For the festival of Ganesh Chaturthi we installed an image of Ganapati4 in our home. Grandfather used to make it himself with the help of us children. We would prepare sandalwood paste and he would use it to make the image. After it was installed there was puja and arati (the offering of lights), and for the next few days the house had a festive air. But then on the tenth day the image was taken away and immersed in water. When I was a child this used to make me very sad; we had worked so hard to make it, we had worshipped and honoured it for so many days, and then we not only got rid of it, we even celebrated its immersion as a festival, with songs and music ! It was only later that I came to understand the significance of this custom. Hindu teaching links together the worship of the image and the ultimate unimportance of the image. It is not to be smashed violently, but to be relinquished reverently. The practice of invocation-immersion is a symbol of great beauty. We must seek the detachment which will enable us to relinquish, when the time comes, our own best creations.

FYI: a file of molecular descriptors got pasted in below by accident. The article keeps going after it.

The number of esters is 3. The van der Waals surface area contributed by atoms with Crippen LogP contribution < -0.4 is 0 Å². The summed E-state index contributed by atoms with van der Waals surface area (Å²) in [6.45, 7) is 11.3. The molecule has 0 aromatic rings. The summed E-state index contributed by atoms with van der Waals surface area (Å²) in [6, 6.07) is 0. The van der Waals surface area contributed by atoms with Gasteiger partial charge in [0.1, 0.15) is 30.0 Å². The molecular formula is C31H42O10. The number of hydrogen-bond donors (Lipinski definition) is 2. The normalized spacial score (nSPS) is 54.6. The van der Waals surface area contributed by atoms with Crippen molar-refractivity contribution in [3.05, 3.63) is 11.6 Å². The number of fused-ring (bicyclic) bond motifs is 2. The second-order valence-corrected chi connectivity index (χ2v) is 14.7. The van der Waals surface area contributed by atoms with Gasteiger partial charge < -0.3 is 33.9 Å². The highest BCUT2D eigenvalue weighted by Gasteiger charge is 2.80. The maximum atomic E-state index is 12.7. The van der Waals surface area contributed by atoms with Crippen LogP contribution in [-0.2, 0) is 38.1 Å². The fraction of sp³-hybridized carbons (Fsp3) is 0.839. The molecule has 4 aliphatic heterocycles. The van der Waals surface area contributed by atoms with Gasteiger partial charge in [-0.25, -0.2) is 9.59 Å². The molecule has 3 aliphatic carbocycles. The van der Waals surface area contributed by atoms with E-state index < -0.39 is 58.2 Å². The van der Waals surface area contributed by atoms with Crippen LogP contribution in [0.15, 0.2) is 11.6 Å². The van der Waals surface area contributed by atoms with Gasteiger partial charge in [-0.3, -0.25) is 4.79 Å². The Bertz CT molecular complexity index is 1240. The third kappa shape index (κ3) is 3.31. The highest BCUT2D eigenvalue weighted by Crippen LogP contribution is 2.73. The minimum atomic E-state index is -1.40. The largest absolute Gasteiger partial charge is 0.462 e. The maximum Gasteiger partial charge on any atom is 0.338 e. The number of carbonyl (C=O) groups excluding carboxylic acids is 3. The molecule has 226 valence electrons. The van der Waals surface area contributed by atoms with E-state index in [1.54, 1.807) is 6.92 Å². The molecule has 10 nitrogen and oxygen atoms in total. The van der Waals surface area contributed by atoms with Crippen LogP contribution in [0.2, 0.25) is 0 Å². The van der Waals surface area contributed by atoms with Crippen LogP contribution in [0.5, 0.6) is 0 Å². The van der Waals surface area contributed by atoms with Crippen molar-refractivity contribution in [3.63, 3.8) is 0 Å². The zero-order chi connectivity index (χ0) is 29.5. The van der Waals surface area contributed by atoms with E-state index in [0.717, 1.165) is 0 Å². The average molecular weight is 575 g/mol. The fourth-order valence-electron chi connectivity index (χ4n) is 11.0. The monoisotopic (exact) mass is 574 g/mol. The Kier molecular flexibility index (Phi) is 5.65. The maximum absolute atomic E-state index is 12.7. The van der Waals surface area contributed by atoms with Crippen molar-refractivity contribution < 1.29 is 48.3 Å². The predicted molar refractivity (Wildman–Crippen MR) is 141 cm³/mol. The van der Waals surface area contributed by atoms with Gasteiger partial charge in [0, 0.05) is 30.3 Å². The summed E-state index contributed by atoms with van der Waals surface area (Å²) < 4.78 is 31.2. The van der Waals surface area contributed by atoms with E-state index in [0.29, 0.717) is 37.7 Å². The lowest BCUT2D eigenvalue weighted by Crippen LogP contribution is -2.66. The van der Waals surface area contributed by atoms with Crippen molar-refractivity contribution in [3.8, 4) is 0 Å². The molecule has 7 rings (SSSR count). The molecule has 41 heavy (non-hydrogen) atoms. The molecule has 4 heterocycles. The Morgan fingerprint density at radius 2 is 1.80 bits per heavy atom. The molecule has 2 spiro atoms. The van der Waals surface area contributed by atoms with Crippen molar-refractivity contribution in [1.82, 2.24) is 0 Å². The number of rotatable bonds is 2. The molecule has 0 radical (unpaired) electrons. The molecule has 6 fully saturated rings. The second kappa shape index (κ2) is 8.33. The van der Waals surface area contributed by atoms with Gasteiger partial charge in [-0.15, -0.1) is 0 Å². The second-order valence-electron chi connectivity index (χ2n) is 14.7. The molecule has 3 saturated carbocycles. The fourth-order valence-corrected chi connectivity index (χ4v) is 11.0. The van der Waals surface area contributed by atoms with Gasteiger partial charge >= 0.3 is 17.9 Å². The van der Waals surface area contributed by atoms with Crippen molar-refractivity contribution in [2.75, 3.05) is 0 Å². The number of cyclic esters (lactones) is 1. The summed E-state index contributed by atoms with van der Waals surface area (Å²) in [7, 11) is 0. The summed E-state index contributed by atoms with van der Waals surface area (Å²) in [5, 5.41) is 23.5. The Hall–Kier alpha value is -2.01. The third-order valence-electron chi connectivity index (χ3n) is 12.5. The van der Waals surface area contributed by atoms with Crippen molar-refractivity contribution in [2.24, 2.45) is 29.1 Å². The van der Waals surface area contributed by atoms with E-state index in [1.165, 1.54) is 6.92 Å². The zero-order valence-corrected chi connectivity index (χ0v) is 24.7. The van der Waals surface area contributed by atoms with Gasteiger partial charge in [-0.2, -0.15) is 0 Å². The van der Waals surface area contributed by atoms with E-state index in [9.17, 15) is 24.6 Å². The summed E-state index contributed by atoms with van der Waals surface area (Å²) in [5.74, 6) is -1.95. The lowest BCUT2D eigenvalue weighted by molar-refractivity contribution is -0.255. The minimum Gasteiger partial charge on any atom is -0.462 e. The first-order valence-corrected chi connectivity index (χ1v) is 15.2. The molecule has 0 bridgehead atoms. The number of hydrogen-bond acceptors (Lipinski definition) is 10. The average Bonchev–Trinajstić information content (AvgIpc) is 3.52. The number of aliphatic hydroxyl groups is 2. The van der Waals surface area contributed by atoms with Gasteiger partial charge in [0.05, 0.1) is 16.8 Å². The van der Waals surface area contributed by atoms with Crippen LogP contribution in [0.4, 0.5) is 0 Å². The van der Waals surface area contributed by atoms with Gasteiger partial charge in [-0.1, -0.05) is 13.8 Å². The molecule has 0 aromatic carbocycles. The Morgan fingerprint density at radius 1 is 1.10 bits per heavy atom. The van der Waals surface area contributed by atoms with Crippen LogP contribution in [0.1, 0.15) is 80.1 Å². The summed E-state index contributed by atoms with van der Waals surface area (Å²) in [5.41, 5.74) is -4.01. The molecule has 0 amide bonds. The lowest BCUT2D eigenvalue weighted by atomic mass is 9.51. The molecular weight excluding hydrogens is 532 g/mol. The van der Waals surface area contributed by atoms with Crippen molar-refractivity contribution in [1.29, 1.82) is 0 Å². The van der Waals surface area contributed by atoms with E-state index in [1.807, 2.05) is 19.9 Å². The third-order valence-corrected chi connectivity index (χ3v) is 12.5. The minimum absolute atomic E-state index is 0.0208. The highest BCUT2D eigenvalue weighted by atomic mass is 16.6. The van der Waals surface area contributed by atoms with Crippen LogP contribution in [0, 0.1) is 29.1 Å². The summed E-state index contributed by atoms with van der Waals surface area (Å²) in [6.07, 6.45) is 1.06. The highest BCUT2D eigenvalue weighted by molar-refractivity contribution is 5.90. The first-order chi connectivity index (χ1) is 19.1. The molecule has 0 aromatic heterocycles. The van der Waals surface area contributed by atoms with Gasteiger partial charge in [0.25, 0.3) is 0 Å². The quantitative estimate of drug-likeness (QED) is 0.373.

Grandfather observed regular vows and fasts, one of which was Chandrayana, in honour of the moon. On the first day of the moon only one mouthful of food is taken, on the second day two mouthfuls, and so on, the amount increasing as the moon waxes, until on full moon day fifteen mouthfuls are taken. Then as the moon wanes the number of mouthfuls decreases one by one until on the day of no moon a complete fast is observed. When Grandfather kept Chandrayana he would offer puja to the moon each day after moonrise, and after completing the rites he would eat whatever amount of food was prescribed for that day. But moonrise varies from day to day; it may happen in the evening, or at midnight, or in the small hours of the morning when I was fast asleep. Grandfather would ask Mother to waken me, and she would get me out of bed to sit with Grandfather at his puja. I would be half asleep, but all the same as soon as Grandfather's puja was finished my hand would be held out for prasad.5 And Grandfather would put into the outstretched hand a little portion of his own quota for that day.
It is my Grandfather I have to thank for whatever purity of spirit I may possess; that was his greatest bequest to me. He must certainly have shown me all the ordinary kindnesses, given me sweets and so on, but what I can never forget is the inward prasad I received, the impression made on my mind as he wakened me even at midnight for a darshan6 of the Lord. That was his greatest gift to me.